Drill a 516” x 38“-deep hole in the top end of each leg to mount it to the indexed tapering jig.

On the foot of the leg, attach the cartridge you made for the tapering jig with two #6 x 1″ screws. Fasten a test leg to the jig.

Rotate the leg and insert the 14 indexing bolt through the jig and into the cartridge to lock the leg at the correct angle in relation to the table saw blade. Tighten the mounting bolt for the cartridge.

At the top of the jig. The carriage can be adjusted for legs of different lengths.

To get the proper taper, the best method is to lay out the taper on your test leg then sneak up on the correct pitch, using the layout lines as a guide.

With the jig firmly against the table saw’s fence, cut one facet of the leg. Loosen the mounting bolt, turn the leg to the next position and tighten the bolt again. I stopped the cut just before the blade reached the cartridge, then I pulled the jig back. The waste will still be attached near the cartridge, but it can easily be broken off.

Screwed on. Attach the cartridge to the leg and it’s ready to bolt into the tapering jig.

After tapering all three legs, put them aside without cutting them to length. You’ll be putting them back into the jig later for mortising and sanding.

Make the Stretchers

Go time. With the leg blank installed in the jig, cut the tapers in six passes.

Clamp straightedges along the lines for the legs’ inner faces on the drawing and use a digital protractor to measure the angles where the stretchers meet the legs. I made a dedicated sled for my table saw to cut these angles, but if you’re just making one table, a miter gauge or chop saw will suffice.

Tighten, then cut. Between passes, loosen the mounting bolt and remove the 1⁄4″ indexing bolt before advancing to the next position.

On the drawing, mark the centers of the mortises so you avoid short grain in the stretchers. Cut these mortises with a router on the ends of the stretchers, using your drawing as a guide.

Sand as you go. The jig holds the legs in the perfect position for sanding and mortising.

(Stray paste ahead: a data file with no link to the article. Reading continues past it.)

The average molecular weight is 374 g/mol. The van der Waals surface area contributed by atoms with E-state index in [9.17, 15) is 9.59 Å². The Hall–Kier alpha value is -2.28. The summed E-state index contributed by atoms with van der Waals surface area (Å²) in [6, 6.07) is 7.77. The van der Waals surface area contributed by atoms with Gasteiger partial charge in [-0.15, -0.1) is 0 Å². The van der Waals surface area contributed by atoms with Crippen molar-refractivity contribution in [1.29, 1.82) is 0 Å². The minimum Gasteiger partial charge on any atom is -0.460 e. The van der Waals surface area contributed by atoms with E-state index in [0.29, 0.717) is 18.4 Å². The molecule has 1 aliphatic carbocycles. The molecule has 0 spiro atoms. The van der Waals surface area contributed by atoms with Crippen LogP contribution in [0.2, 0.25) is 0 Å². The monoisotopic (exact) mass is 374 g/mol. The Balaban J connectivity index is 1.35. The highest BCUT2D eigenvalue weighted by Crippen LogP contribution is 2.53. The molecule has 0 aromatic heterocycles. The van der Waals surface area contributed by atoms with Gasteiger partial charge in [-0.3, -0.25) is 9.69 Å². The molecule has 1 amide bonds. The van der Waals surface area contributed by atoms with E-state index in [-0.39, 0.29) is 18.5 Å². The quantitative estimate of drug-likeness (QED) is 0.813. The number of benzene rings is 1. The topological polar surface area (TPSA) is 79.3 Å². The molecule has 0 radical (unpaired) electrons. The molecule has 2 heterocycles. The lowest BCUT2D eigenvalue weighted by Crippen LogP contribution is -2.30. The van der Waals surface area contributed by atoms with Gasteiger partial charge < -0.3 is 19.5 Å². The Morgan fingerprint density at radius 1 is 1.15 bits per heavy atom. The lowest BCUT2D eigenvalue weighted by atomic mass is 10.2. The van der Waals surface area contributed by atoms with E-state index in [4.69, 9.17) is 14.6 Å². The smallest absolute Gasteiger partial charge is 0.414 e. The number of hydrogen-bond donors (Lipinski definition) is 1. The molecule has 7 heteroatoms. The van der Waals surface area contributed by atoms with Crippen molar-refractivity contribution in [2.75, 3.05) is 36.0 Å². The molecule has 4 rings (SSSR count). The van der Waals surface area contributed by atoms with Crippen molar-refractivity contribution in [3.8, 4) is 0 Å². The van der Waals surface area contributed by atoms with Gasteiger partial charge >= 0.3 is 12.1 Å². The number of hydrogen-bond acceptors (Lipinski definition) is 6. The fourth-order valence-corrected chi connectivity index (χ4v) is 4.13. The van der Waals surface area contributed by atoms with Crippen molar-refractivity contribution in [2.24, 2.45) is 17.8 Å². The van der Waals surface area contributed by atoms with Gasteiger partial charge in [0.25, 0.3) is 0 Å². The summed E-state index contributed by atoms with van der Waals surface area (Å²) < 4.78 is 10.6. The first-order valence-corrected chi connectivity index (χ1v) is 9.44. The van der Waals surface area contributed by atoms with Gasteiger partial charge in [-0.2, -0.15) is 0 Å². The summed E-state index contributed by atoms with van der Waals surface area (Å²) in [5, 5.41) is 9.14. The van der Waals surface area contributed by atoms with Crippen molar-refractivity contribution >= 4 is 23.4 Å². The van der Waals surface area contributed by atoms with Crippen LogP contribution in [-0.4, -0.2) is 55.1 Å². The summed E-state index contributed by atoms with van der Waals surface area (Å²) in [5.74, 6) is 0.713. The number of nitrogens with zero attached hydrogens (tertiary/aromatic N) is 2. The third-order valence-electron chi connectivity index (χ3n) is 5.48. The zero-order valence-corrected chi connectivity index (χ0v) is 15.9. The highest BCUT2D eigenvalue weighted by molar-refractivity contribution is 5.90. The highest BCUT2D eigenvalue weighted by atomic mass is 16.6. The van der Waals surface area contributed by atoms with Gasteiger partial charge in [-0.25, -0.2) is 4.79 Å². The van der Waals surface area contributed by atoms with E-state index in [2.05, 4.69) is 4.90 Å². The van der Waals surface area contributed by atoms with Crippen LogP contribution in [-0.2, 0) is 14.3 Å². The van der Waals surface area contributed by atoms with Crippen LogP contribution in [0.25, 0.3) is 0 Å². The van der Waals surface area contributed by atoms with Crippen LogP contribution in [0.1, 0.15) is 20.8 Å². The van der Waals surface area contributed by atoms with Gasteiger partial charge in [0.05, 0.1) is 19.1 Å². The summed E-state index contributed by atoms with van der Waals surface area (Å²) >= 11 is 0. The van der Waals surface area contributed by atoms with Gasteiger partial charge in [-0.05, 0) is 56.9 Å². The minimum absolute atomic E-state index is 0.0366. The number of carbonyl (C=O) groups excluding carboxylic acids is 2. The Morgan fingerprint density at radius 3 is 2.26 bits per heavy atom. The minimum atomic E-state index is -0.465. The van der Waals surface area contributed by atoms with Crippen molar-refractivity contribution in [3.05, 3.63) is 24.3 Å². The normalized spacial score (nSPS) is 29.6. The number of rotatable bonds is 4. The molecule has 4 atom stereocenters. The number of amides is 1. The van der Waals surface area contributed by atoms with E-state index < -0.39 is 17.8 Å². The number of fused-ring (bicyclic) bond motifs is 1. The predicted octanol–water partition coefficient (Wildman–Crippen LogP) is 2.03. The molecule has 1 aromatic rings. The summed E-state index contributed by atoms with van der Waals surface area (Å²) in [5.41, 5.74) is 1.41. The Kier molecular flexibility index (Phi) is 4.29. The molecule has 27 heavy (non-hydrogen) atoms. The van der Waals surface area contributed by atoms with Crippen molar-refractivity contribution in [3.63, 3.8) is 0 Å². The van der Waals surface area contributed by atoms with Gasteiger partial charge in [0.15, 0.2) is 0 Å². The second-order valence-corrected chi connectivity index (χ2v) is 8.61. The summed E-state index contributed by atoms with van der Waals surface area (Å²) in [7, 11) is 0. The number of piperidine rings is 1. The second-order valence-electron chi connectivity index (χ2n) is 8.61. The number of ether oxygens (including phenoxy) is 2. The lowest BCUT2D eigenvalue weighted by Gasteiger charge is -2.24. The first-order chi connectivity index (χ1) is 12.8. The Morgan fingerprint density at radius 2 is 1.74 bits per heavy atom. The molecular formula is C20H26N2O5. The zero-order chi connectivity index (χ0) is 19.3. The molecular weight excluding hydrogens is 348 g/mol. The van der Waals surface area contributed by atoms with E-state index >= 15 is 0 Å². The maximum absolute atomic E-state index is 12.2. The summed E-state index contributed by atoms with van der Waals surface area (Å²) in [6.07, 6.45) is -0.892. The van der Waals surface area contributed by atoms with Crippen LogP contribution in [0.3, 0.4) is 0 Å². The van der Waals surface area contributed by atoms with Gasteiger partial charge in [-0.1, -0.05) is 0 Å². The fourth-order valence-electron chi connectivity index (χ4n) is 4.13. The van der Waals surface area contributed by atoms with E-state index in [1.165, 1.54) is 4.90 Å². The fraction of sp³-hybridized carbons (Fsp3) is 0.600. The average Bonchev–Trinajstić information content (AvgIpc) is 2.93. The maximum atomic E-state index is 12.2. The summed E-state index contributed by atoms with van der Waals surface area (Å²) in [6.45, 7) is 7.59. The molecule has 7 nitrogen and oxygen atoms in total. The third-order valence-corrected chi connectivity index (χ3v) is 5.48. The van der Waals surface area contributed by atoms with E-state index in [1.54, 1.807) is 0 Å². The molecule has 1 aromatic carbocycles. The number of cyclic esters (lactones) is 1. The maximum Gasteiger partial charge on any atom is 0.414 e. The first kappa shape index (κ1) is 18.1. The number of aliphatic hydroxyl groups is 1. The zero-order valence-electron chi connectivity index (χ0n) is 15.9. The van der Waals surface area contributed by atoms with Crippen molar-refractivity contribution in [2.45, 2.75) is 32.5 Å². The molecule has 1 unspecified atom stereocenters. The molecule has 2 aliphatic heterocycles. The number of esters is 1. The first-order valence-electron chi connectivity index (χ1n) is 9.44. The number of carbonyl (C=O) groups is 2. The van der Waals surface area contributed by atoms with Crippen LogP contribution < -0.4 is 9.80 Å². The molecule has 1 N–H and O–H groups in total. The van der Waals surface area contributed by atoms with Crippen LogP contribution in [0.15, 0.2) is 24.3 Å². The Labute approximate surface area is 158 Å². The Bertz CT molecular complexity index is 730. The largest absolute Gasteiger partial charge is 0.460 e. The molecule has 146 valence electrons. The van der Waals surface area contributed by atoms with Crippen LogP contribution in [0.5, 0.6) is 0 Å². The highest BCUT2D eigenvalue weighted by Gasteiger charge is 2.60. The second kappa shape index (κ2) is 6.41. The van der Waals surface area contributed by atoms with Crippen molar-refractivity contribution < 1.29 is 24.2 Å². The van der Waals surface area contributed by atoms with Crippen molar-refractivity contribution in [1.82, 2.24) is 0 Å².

The mortises should be 316” wide, 158” long and 34” deep.

Cut the curves on the stretcher using a router table, a plywood pattern and a flush-cutting bit.

More Leg Work

Double duty. This sled allows me to cut each angle on the stretchers without any adjustments.

Make a story stick to transfer the mortise locations from your drawing to the three legs.

The stops are simply screwed in place.

Put a leg back into the tapering jig and turn the facet accepting the mortise upward. It’s easy to confuse the upper and lower mortises, so I marked them with blue tape.

To cut these mortises, I made a simple plywood box that encases the leg to give a larger bearing surface for the base of the router. Using your plywood pattern to determine the locations, mark the centers of the mortises on the jig. Cut the mortises for the legs using the same depth setting and lateral stops you used with the stretcher mortises. As to the locations of the mortises: For right front leg, the center of the mortise is 512” down from the underside of the top on the inside face. The center of the mortise on left front leg is 1678” down from underside of the top on the inside face. Sand the legs while they’re still in the tapering jig.

Drawing, meet stretcher. With the angles cut, place the stretcher on the drawing to find the location for the mortise.

Create the 34“-diameter round tenon on the legs. Dry-fit the legs and stretchers together with the floating tenons to make sure everything fits well, then cut the legs to length.

Time for the Top